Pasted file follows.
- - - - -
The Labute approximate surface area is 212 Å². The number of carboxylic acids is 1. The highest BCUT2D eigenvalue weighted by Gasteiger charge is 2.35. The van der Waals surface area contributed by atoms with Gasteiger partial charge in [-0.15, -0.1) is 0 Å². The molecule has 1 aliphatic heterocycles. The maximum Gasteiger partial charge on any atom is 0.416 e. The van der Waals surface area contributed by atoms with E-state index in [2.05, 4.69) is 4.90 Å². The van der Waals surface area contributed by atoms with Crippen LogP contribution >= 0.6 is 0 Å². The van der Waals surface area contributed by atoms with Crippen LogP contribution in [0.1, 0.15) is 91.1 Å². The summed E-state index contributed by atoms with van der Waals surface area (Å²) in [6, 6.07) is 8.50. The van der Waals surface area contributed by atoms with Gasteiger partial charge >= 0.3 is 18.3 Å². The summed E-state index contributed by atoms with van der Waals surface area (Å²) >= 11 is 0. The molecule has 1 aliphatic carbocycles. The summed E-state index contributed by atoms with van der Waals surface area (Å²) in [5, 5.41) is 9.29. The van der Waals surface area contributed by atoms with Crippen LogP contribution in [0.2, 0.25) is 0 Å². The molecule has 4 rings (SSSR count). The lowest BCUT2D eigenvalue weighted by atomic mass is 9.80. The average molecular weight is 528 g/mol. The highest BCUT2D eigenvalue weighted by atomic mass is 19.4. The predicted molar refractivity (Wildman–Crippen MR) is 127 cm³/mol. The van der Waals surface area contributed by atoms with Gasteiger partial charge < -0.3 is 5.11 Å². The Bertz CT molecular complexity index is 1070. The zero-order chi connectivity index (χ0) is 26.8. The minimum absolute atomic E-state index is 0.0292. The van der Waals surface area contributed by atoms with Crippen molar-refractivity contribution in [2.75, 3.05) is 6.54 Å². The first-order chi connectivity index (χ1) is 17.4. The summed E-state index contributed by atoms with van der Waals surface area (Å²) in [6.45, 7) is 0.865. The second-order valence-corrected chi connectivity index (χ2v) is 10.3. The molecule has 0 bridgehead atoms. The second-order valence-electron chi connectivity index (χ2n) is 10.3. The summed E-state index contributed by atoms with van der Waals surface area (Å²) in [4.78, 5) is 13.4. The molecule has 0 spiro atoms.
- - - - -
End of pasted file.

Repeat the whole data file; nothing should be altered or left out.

The Labute approximate surface area is 212 Å². The number of carboxylic acids is 1. The highest BCUT2D eigenvalue weighted by Gasteiger charge is 2.35. The van der Waals surface area contributed by atoms with Gasteiger partial charge in [-0.15, -0.1) is 0 Å². The molecule has 1 aliphatic heterocycles. The maximum Gasteiger partial charge on any atom is 0.416 e. The van der Waals surface area contributed by atoms with E-state index in [2.05, 4.69) is 4.90 Å². The van der Waals surface area contributed by atoms with Crippen LogP contribution >= 0.6 is 0 Å². The van der Waals surface area contributed by atoms with Crippen LogP contribution in [0.1, 0.15) is 91.1 Å². The summed E-state index contributed by atoms with van der Waals surface area (Å²) in [6, 6.07) is 8.50. The van der Waals surface area contributed by atoms with Gasteiger partial charge >= 0.3 is 18.3 Å². The summed E-state index contributed by atoms with van der Waals surface area (Å²) >= 11 is 0. The molecule has 1 aliphatic carbocycles. The summed E-state index contributed by atoms with van der Waals surface area (Å²) in [5, 5.41) is 9.29. The van der Waals surface area contributed by atoms with Crippen LogP contribution in [0.2, 0.25) is 0 Å². The molecule has 4 rings (SSSR count). The lowest BCUT2D eigenvalue weighted by atomic mass is 9.80. The average molecular weight is 528 g/mol. The highest BCUT2D eigenvalue weighted by atomic mass is 19.4. The predicted molar refractivity (Wildman–Crippen MR) is 127 cm³/mol. The van der Waals surface area contributed by atoms with Gasteiger partial charge < -0.3 is 5.11 Å². The Bertz CT molecular complexity index is 1070. The zero-order chi connectivity index (χ0) is 26.8. The minimum absolute atomic E-state index is 0.0292. The van der Waals surface area contributed by atoms with Crippen molar-refractivity contribution in [2.75, 3.05) is 6.54 Å². The first-order chi connectivity index (χ1) is 17.4. The summed E-state index contributed by atoms with van der Waals surface area (Å²) in [6.45, 7) is 0.865. The second-order valence-corrected chi connectivity index (χ2v) is 10.3. The molecule has 0 bridgehead atoms. The second-order valence-electron chi connectivity index (χ2n) is 10.3. The summed E-state index contributed by atoms with van der Waals surface area (Å²) in [4.78, 5) is 13.4. The molecule has 0 spiro atoms.